But global society uses Coordinated World Time (UTC). And it is only partly based on time measurements by atomic clocks. The rotation speed of the Earth is also partly taken into account. There is only one problem: the Earth – unlike those atomic clocks – is not a Swiss clock (see box).

A day has 24 hours. That was not just invented by someone, but based on the rotation speed of the earth. It takes our planet roughly 24 hours (or 86,400 seconds) to rotate around its own axis. But the Earth is not a Swiss clock, as super-accurate atomic clocks from the 1960s onwards showed. The rotation speed appeared to vary. Sometimes the Earth needed just a little more time – on the order of milliseconds – to complete a rotation around its own axis. And sometimes it actually took less time. This is based on a complex set of different factors: winds, friction with the atmosphere, mass movements in the Earth: it can all cause the Earth to sometimes rotate a little slower or sometimes a little faster.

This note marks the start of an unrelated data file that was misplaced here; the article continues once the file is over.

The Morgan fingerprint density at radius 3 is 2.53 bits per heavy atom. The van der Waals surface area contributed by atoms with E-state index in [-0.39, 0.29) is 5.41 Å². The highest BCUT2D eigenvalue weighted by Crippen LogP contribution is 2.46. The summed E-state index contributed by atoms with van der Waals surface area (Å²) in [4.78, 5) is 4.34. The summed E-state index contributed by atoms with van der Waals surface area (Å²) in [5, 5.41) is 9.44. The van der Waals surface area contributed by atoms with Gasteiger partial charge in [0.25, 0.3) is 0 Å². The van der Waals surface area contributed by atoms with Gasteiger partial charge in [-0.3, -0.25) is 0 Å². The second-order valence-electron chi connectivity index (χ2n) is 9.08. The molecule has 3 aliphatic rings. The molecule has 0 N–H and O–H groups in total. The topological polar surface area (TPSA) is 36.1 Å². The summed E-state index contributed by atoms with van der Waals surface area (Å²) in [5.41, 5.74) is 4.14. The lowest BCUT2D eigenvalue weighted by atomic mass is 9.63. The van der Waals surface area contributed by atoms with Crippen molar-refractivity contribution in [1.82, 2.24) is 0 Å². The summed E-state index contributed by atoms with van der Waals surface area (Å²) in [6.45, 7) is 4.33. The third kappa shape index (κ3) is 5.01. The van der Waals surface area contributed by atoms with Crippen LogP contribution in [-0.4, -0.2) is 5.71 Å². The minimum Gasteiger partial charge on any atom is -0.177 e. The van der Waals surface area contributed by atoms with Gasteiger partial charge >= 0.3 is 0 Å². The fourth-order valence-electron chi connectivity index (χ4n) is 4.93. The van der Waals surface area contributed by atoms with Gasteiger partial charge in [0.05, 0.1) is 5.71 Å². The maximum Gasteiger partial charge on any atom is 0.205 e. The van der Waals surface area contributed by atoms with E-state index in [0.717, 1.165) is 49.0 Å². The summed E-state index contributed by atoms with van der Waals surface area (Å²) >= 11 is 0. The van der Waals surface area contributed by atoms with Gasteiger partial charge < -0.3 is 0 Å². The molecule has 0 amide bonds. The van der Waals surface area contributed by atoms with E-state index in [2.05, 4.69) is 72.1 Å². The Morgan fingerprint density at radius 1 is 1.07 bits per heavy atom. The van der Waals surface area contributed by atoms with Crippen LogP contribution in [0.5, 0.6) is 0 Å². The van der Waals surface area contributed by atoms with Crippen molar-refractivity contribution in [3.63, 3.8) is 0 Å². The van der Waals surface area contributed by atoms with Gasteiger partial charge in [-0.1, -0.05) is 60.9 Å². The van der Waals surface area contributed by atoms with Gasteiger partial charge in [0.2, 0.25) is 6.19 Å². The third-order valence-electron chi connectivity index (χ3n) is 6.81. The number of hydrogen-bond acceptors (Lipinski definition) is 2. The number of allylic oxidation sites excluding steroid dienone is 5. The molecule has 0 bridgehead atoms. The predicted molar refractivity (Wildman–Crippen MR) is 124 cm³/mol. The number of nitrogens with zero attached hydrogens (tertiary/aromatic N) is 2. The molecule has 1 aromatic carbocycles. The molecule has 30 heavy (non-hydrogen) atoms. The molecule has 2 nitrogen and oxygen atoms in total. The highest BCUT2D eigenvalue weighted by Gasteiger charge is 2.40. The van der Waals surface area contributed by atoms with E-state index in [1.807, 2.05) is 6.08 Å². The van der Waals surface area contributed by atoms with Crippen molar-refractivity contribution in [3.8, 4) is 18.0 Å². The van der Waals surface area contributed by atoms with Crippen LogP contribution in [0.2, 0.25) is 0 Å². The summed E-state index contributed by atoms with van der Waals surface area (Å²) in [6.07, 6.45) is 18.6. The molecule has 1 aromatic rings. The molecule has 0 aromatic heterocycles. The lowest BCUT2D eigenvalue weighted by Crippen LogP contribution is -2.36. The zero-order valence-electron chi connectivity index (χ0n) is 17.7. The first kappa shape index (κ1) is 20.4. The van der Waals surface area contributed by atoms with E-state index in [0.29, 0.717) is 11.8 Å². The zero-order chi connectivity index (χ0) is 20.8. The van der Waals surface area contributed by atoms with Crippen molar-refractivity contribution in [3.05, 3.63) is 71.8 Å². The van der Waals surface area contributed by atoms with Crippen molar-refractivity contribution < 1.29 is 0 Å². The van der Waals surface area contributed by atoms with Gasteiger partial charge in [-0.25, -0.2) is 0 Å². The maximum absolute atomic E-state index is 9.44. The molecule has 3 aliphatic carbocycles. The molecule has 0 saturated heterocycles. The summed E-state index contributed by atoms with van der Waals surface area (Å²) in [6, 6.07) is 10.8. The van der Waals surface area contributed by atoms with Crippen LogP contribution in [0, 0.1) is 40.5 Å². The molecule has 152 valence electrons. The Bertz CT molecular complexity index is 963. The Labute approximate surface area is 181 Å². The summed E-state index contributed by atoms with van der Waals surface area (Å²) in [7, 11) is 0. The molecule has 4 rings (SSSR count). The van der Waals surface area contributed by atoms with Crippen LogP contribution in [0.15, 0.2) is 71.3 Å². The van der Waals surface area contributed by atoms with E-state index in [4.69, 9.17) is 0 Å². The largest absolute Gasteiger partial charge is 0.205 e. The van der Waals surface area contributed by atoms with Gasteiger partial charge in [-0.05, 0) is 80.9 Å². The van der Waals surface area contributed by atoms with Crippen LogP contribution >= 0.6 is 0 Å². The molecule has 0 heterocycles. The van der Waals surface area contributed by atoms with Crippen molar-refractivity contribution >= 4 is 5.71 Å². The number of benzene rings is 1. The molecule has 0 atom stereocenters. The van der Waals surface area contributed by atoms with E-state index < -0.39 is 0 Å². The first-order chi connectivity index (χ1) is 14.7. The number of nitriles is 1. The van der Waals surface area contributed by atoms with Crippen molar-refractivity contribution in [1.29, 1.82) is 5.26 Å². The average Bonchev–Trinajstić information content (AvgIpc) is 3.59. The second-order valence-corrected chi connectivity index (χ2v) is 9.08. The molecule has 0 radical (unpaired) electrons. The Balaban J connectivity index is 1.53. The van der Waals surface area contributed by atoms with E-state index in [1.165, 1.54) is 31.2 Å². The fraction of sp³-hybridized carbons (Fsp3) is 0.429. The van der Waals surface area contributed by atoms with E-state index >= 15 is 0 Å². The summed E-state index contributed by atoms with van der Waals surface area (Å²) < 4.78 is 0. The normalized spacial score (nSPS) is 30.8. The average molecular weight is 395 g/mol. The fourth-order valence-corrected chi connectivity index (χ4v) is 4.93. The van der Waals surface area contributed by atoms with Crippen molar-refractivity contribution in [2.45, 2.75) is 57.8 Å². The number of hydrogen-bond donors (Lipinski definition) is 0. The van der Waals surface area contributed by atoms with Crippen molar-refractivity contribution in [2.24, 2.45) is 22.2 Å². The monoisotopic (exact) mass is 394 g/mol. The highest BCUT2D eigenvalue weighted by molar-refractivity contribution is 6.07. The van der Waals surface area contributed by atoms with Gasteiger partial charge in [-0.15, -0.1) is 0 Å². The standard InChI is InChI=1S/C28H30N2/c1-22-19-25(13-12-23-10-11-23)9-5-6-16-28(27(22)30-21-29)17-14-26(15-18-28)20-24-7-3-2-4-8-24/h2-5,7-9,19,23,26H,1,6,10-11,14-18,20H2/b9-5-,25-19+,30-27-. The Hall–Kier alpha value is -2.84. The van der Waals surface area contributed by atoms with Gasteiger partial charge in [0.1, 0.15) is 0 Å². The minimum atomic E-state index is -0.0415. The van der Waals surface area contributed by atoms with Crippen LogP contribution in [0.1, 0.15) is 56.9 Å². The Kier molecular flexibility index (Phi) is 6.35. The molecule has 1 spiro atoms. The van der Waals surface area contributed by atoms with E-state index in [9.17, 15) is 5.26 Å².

Over the years, atomic clocks have shown that the Earth is generally spinning more slowly. It results in days that are – again by the order of milliseconds – longer. To prevent the rotating Earth from getting too far out of step with our atomic clocks over the years, regular interventions have been carried out since the 1970s. For example, a leap second is regularly inserted. Clocks will then be given a one-second extra second at the end of December or end of June, to correct for the slower rotation of the Earth.

Positive leap seconds